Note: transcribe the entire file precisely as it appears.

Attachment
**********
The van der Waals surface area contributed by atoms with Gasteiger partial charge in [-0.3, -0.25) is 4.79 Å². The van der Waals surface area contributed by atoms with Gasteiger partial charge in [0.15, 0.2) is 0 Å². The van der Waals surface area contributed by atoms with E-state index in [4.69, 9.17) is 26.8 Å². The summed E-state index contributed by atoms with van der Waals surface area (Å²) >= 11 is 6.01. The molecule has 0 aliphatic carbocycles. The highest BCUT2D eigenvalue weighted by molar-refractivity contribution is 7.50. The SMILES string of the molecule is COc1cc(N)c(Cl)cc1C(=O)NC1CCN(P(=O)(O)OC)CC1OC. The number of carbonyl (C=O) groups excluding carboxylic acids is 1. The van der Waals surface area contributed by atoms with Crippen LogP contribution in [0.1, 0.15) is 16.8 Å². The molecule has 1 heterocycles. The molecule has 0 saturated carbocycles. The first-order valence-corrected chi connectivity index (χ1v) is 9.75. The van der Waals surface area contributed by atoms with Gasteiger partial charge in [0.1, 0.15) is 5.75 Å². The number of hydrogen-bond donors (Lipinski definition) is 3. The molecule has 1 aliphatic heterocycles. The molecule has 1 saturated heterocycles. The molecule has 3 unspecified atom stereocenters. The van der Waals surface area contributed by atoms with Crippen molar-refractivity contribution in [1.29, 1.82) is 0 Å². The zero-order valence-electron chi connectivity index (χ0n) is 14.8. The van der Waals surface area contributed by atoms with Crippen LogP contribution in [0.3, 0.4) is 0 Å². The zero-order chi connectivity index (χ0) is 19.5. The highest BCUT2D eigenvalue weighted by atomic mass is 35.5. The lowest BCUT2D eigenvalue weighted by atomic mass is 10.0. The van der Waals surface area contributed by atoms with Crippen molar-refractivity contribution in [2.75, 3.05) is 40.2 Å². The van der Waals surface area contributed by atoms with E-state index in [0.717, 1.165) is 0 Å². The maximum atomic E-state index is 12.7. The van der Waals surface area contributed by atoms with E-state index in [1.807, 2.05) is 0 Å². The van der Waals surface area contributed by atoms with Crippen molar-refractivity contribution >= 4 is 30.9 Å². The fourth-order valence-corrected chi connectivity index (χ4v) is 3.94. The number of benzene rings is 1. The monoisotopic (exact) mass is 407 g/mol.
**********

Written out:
The van der Waals surface area contributed by atoms with Gasteiger partial charge in [-0.3, -0.25) is 4.79 Å². The van der Waals surface area contributed by atoms with Gasteiger partial charge in [0.15, 0.2) is 0 Å². The van der Waals surface area contributed by atoms with E-state index in [4.69, 9.17) is 26.8 Å². The summed E-state index contributed by atoms with van der Waals surface area (Å²) >= 11 is 6.01. The molecule has 0 aliphatic carbocycles. The highest BCUT2D eigenvalue weighted by molar-refractivity contribution is 7.50. The SMILES string of the molecule is COc1cc(N)c(Cl)cc1C(=O)NC1CCN(P(=O)(O)OC)CC1OC. The number of carbonyl (C=O) groups excluding carboxylic acids is 1. The van der Waals surface area contributed by atoms with Crippen LogP contribution in [0.1, 0.15) is 16.8 Å². The molecule has 1 heterocycles. The molecule has 0 saturated carbocycles. The first-order valence-corrected chi connectivity index (χ1v) is 9.75. The van der Waals surface area contributed by atoms with Gasteiger partial charge in [0.1, 0.15) is 5.75 Å². The number of hydrogen-bond donors (Lipinski definition) is 3. The molecule has 1 aliphatic heterocycles. The molecule has 1 saturated heterocycles. The molecule has 3 unspecified atom stereocenters. The van der Waals surface area contributed by atoms with Crippen molar-refractivity contribution in [1.29, 1.82) is 0 Å². The zero-order valence-electron chi connectivity index (χ0n) is 14.8. The van der Waals surface area contributed by atoms with Crippen LogP contribution in [0.3, 0.4) is 0 Å². The zero-order chi connectivity index (χ0) is 19.5. The highest BCUT2D eigenvalue weighted by atomic mass is 35.5. The lowest BCUT2D eigenvalue weighted by atomic mass is 10.0. The van der Waals surface area contributed by atoms with Crippen molar-refractivity contribution in [2.75, 3.05) is 40.2 Å². The van der Waals surface area contributed by atoms with E-state index in [0.717, 1.165) is 0 Å². The maximum atomic E-state index is 12.7. The van der Waals surface area contributed by atoms with E-state index in [1.807, 2.05) is 0 Å². The van der Waals surface area contributed by atoms with Crippen molar-refractivity contribution >= 4 is 30.9 Å². The fourth-order valence-corrected chi connectivity index (χ4v) is 3.94. The number of benzene rings is 1. The monoisotopic (exact) mass is 407 g/mol.